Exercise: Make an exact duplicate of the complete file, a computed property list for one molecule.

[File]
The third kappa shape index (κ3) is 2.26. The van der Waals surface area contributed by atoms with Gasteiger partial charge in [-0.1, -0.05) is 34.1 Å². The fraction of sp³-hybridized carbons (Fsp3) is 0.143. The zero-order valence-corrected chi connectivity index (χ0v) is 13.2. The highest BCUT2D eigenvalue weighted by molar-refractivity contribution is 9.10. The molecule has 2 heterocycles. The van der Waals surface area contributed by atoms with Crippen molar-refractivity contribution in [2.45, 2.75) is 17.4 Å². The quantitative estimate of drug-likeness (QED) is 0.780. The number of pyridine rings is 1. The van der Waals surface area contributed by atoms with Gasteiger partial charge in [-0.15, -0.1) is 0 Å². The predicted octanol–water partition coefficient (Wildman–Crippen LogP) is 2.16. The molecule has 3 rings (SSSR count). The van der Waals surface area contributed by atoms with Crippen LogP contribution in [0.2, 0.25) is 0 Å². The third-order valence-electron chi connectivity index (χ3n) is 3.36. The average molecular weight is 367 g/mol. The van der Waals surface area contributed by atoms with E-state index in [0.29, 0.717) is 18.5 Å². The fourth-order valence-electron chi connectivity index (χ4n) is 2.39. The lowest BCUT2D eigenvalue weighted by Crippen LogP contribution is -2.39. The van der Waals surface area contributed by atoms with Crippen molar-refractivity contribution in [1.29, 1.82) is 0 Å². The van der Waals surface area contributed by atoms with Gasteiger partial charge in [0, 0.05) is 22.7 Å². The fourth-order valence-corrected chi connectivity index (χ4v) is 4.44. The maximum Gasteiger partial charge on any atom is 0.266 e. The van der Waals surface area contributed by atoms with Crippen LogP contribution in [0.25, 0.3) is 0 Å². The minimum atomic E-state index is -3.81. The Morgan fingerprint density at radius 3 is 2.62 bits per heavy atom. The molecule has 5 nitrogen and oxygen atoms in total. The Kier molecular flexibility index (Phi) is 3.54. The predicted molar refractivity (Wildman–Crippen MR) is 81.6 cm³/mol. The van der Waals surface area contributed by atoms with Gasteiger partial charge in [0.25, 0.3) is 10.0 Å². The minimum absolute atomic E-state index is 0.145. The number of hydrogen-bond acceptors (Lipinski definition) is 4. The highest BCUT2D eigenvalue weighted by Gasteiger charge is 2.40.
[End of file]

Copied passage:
The third kappa shape index (κ3) is 2.26. The van der Waals surface area contributed by atoms with Gasteiger partial charge in [-0.1, -0.05) is 34.1 Å². The fraction of sp³-hybridized carbons (Fsp3) is 0.143. The zero-order valence-corrected chi connectivity index (χ0v) is 13.2. The highest BCUT2D eigenvalue weighted by molar-refractivity contribution is 9.10. The molecule has 2 heterocycles. The van der Waals surface area contributed by atoms with Crippen molar-refractivity contribution in [2.45, 2.75) is 17.4 Å². The quantitative estimate of drug-likeness (QED) is 0.780. The number of pyridine rings is 1. The van der Waals surface area contributed by atoms with Gasteiger partial charge in [-0.15, -0.1) is 0 Å². The predicted octanol–water partition coefficient (Wildman–Crippen LogP) is 2.16. The molecule has 3 rings (SSSR count). The van der Waals surface area contributed by atoms with Crippen LogP contribution in [0.2, 0.25) is 0 Å². The third-order valence-electron chi connectivity index (χ3n) is 3.36. The average molecular weight is 367 g/mol. The van der Waals surface area contributed by atoms with E-state index in [0.29, 0.717) is 18.5 Å². The fourth-order valence-electron chi connectivity index (χ4n) is 2.39. The lowest BCUT2D eigenvalue weighted by Crippen LogP contribution is -2.39. The van der Waals surface area contributed by atoms with Crippen molar-refractivity contribution in [1.29, 1.82) is 0 Å². The van der Waals surface area contributed by atoms with Gasteiger partial charge in [0, 0.05) is 22.7 Å². The fourth-order valence-corrected chi connectivity index (χ4v) is 4.44. The maximum Gasteiger partial charge on any atom is 0.266 e. The van der Waals surface area contributed by atoms with Crippen LogP contribution in [0.25, 0.3) is 0 Å². The minimum atomic E-state index is -3.81. The Morgan fingerprint density at radius 3 is 2.62 bits per heavy atom. The molecule has 5 nitrogen and oxygen atoms in total. The Kier molecular flexibility index (Phi) is 3.54. The predicted molar refractivity (Wildman–Crippen MR) is 81.6 cm³/mol. The van der Waals surface area contributed by atoms with Gasteiger partial charge in [0.25, 0.3) is 10.0 Å². The minimum absolute atomic E-state index is 0.145. The number of hydrogen-bond acceptors (Lipinski definition) is 4. The highest BCUT2D eigenvalue weighted by Gasteiger charge is 2.40.